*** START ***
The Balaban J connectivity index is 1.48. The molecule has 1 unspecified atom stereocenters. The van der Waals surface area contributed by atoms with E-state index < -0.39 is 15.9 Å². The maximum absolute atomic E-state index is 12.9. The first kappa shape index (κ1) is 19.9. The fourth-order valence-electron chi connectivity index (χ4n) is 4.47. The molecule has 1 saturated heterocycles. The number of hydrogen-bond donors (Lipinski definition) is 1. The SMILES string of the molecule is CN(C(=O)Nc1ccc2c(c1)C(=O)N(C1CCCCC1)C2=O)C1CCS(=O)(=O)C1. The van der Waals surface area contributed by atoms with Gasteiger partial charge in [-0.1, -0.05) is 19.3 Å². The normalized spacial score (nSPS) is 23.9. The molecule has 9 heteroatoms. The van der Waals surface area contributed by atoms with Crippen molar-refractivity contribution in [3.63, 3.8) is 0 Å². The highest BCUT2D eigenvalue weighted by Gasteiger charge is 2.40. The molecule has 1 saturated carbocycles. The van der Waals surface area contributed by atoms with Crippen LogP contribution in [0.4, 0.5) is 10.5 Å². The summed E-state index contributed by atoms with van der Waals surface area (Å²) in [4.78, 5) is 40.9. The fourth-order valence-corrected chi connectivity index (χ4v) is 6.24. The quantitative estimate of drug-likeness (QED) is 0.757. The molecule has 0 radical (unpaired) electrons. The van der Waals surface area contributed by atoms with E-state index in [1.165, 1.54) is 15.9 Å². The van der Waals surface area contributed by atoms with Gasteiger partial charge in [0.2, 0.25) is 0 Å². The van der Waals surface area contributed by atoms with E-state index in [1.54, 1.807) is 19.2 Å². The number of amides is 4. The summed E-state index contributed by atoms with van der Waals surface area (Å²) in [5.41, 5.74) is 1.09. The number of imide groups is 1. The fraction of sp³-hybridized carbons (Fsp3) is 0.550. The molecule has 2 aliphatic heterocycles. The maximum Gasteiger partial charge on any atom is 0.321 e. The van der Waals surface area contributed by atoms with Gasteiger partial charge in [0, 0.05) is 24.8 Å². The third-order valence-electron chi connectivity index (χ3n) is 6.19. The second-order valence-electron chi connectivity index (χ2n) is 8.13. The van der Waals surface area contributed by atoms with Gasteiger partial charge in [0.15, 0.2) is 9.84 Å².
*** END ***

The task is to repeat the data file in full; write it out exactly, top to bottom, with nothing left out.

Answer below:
The Balaban J connectivity index is 1.48. The molecule has 1 unspecified atom stereocenters. The van der Waals surface area contributed by atoms with E-state index < -0.39 is 15.9 Å². The maximum absolute atomic E-state index is 12.9. The first kappa shape index (κ1) is 19.9. The fourth-order valence-electron chi connectivity index (χ4n) is 4.47. The molecule has 1 saturated heterocycles. The number of hydrogen-bond donors (Lipinski definition) is 1. The SMILES string of the molecule is CN(C(=O)Nc1ccc2c(c1)C(=O)N(C1CCCCC1)C2=O)C1CCS(=O)(=O)C1. The van der Waals surface area contributed by atoms with Gasteiger partial charge in [-0.1, -0.05) is 19.3 Å². The normalized spacial score (nSPS) is 23.9. The molecule has 9 heteroatoms. The van der Waals surface area contributed by atoms with Crippen molar-refractivity contribution in [3.63, 3.8) is 0 Å². The highest BCUT2D eigenvalue weighted by Gasteiger charge is 2.40. The molecule has 1 saturated carbocycles. The van der Waals surface area contributed by atoms with Crippen LogP contribution in [0.4, 0.5) is 10.5 Å². The summed E-state index contributed by atoms with van der Waals surface area (Å²) in [4.78, 5) is 40.9. The fourth-order valence-corrected chi connectivity index (χ4v) is 6.24. The quantitative estimate of drug-likeness (QED) is 0.757. The molecule has 0 radical (unpaired) electrons. The van der Waals surface area contributed by atoms with E-state index in [1.165, 1.54) is 15.9 Å². The van der Waals surface area contributed by atoms with Gasteiger partial charge in [0.2, 0.25) is 0 Å². The van der Waals surface area contributed by atoms with E-state index in [1.54, 1.807) is 19.2 Å². The number of amides is 4. The summed E-state index contributed by atoms with van der Waals surface area (Å²) in [5.41, 5.74) is 1.09. The number of imide groups is 1. The fraction of sp³-hybridized carbons (Fsp3) is 0.550. The molecule has 2 aliphatic heterocycles. The maximum Gasteiger partial charge on any atom is 0.321 e. The van der Waals surface area contributed by atoms with Gasteiger partial charge in [0, 0.05) is 24.8 Å². The third-order valence-electron chi connectivity index (χ3n) is 6.19. The second-order valence-electron chi connectivity index (χ2n) is 8.13. The van der Waals surface area contributed by atoms with Gasteiger partial charge in [0.15, 0.2) is 9.84 Å².